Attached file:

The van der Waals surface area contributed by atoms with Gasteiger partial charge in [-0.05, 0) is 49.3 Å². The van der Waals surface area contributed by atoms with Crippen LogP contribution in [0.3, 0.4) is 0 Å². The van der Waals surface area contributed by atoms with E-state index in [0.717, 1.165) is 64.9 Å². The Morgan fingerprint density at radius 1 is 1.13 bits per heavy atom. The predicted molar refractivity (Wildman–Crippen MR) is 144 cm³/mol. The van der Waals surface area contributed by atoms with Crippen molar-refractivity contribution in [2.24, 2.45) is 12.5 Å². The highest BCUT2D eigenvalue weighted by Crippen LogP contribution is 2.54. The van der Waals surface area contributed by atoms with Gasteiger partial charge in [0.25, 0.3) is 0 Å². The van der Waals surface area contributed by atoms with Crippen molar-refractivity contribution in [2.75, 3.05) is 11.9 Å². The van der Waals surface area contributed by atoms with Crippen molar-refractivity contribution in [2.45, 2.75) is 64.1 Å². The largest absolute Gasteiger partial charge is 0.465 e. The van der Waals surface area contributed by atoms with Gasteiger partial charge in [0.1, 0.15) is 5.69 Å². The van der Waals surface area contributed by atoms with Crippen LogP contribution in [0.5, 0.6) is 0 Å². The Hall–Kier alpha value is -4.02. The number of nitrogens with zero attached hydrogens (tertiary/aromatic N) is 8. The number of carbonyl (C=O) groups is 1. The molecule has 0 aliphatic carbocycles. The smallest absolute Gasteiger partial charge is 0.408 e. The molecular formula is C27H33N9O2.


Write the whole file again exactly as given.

The van der Waals surface area contributed by atoms with Gasteiger partial charge in [-0.05, 0) is 49.3 Å². The van der Waals surface area contributed by atoms with Crippen LogP contribution in [0.3, 0.4) is 0 Å². The van der Waals surface area contributed by atoms with E-state index in [0.717, 1.165) is 64.9 Å². The Morgan fingerprint density at radius 1 is 1.13 bits per heavy atom. The predicted molar refractivity (Wildman–Crippen MR) is 144 cm³/mol. The van der Waals surface area contributed by atoms with Crippen molar-refractivity contribution in [2.24, 2.45) is 12.5 Å². The highest BCUT2D eigenvalue weighted by Crippen LogP contribution is 2.54. The van der Waals surface area contributed by atoms with Gasteiger partial charge in [0.25, 0.3) is 0 Å². The van der Waals surface area contributed by atoms with Crippen molar-refractivity contribution in [2.75, 3.05) is 11.9 Å². The van der Waals surface area contributed by atoms with Crippen molar-refractivity contribution in [2.45, 2.75) is 64.1 Å². The largest absolute Gasteiger partial charge is 0.465 e. The van der Waals surface area contributed by atoms with Gasteiger partial charge in [0.1, 0.15) is 5.69 Å². The van der Waals surface area contributed by atoms with Crippen LogP contribution in [0.5, 0.6) is 0 Å². The Hall–Kier alpha value is -4.02. The number of nitrogens with zero attached hydrogens (tertiary/aromatic N) is 8. The number of carbonyl (C=O) groups is 1. The molecule has 0 aliphatic carbocycles. The smallest absolute Gasteiger partial charge is 0.408 e. The molecular formula is C27H33N9O2.